The interaction between the characters is lovely with some terrible puns and jokes, so bad they'll have you crying with laughter and trying them out on your friends later. Each character has their own back story, some stronger than others, but it means that each time you're in a different character's head, you do know where their thoughts are coming from and why they do what they do. Some back stories though are made out to be highly important and then seem to be forgotten about for long periods of time (Frank with his piece of wood!).
The amount of new Gods and Goddesses we meet in this book, and the series as a whole, is fantastic as I personally had not heard of a lot of them and it meant there was always something new for the heroes to face. It did become infuriating and a bit boring how many of the battles could be won with confusing the Gods and Godesses with conversation and trickery. The first few times, this was clever and exciting but it happened so often that it became stale. How stupid would you expect Gods and Goddesses who have lived thousands of years to be? Like Nyx for example?
The ending of the book felt incomplete. Riordan wrote some adorable scenes, which is excels at, and managed to bring tears to my eyes. One reason I think PJO is probably better in my opinion is that there are more scenes of the characters interacting and less action which works for him and is fascinating, involving the readers and letting us learn more about these characters so we come to love or loathe them. This felt unsatisfactory at the end partly because of how quickly Gaia was dispatched, and also because there were a lot of loose threads left. The book should have been longer so we had closure but perhaps this was done on purpose to lead in to the next book. I'm hoping that these unanswered questions (there are a lot of them!) will be answered in his upcoming Norse Series, Magnus Chase, which I'm looking forward to but hope he goes back to the original PJO formula.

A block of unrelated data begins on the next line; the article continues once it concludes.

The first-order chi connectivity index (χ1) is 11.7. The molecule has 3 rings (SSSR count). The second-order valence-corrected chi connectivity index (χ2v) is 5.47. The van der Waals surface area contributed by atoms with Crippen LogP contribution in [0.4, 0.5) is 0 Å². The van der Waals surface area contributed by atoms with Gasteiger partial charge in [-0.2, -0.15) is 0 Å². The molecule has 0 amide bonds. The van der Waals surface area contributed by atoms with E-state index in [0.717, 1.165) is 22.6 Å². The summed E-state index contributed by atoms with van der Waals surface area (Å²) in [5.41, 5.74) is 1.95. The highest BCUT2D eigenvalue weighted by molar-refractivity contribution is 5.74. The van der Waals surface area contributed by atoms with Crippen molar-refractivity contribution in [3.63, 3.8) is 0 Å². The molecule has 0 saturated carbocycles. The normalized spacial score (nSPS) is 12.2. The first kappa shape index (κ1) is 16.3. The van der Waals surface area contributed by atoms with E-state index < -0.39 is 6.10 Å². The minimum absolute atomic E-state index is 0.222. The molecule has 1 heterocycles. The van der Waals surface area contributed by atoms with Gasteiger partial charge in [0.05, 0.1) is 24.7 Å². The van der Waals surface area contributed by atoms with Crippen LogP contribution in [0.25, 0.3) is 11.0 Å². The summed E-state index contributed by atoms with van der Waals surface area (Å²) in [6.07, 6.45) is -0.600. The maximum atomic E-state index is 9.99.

The series as a whole was enjoyable but I found it more childish than Percy Jackson, which I know many people would disagree with me on, and too formulaic. If you're still unsure whether to read these books, I would recommend them and to start with PJO if you can. I liked this series and I will read it again one day, but the original series will always be the best in my opinion. Hopefully the Magnus Chase series will give us closure on some points and bring back some characters from both of the currently existing series (I miss Grover!). I'm looking forward to next year for some more Riordan books but there are some things her could learn from his previous series, both good and bad.
If you're having withdrawal symptoms from Riordan's works, I also would suggest you go out and read his Egyptian God series, called The Kane Chronicles. This is another well written, fun and educational series.